One of the afternoons we decided to jump on our motorbike and wander around Amed with the camera. After being in Bali for two months we already got so comfortable on the road, that roaming on the motorcycle became our favorite pastime. We drove down the narrow, bumpy and very curvy country road from the peak of the mountain where I took few shots of amazing rice terraces. I put my camera safely in the backpack and hold on to Greg. Suddenly we saw young lady coming from another direction and climbing uphill on a tiny scooter. She had so many plaid baskets on the back of her scooter that she took the whole width of the road. Very original and such ‘local’ view. Greg politely gave her the way while I frantically tried to retrieve the camera from my backpack. Damn, I did it again! Once more I missed the opportunity for a great shot!
Travel photography is a bit peculiar and calls not only for basic knowledge and specific gear, but also particular habits. It became such important part of my journeys that the camera and accessories are usually first things I prepare and pack before hitting the road.
Since it’s easy to forget abut things in the travel hassle and even the most experience travel photographers make mistakes sometimes, I decided to create this list of travel photograph quick tips. It should serve as a reminder to myself and those who are already familiar with those points. For newbies it can be a guideline where to start and what points to cover in order to improve pictures from their journeys.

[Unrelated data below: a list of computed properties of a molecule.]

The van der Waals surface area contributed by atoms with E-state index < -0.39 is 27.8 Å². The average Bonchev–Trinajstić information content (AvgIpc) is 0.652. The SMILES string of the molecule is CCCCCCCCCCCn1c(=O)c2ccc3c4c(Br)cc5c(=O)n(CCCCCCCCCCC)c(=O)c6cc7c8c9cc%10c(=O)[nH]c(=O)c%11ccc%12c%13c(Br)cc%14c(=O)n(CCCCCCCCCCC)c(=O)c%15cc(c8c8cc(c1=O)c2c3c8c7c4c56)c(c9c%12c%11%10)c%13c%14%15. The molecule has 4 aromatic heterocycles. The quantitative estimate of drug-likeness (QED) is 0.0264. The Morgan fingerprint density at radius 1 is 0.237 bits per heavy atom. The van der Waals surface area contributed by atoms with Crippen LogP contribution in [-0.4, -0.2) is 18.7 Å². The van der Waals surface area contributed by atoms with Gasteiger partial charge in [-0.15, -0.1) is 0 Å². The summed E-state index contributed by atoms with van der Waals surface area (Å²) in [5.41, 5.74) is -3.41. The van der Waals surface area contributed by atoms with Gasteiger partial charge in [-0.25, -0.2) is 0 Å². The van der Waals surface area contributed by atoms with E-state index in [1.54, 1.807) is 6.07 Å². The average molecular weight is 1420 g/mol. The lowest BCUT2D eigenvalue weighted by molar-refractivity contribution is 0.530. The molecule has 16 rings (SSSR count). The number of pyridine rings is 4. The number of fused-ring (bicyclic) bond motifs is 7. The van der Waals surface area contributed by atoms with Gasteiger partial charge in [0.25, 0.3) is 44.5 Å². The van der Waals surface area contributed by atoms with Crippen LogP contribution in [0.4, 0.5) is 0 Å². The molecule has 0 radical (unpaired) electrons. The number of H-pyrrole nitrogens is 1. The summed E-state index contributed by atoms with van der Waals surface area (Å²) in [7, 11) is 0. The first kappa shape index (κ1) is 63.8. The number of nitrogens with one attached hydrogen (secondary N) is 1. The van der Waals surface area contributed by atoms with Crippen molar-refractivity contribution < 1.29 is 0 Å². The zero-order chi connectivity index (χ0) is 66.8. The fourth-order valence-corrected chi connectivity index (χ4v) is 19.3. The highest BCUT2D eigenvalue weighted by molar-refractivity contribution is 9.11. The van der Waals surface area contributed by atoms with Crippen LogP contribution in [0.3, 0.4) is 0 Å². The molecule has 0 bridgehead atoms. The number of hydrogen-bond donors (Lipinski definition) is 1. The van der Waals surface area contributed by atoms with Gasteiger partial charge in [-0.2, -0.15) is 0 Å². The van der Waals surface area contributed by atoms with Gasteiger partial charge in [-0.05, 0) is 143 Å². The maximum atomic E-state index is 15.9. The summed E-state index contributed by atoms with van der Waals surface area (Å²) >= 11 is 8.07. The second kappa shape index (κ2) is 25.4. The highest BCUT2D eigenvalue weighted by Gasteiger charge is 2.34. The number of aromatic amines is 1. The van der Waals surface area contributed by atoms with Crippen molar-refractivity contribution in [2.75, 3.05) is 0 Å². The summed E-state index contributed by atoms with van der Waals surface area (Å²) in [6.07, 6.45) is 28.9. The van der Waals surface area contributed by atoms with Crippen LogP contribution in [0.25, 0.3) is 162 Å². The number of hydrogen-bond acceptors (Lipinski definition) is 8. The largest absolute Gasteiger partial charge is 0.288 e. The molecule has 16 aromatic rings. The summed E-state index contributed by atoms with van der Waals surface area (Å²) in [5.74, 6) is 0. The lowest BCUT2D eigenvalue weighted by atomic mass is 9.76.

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The tips are presented in no particular order. They cover points concerning transportation, photographing itself, editing and ethics.
TRAVEL PHOTOGRAPHY QUICK TIPS
1. Learn how to handle your camera. I know that nowadays people just don’t read manuals, but it is really useful to know where specific settings of your camera can be found. You will access them much quicker and spare yourself frustration. If you really don’t like manuals, just play with your camera to get familiar with it before you embark on your first trip together. This also concerns experienced photographers when they buy a new gear!
2. Learn basics of manual settings of the camera. You don’t have to be pro right away, but if ISO, aperture, shutter speed and exposure don’t ring a bell – start by studying the basics. You don’t have to shoot full manual, but it’s better to know at least those terms. Here are great places where you can start when it comes to photography basics:
- CREATIVELIVE – is a fantastic platform with many free photography courses and a lot of great affordable classes
- KelbyOne – I just love their free course Crash the Composition with Scott Kelby. Just register for free and check out how many cool stuff they have on their page.
- my free tutorial ‘Basics of photography with manual settings – explained easy’ – which you can download here.
3. Before you hit the road prepare your camera and accessories – that means make sure the battery is full, have a spare battery, have a spare memory card. Check if everything works before you hit the road.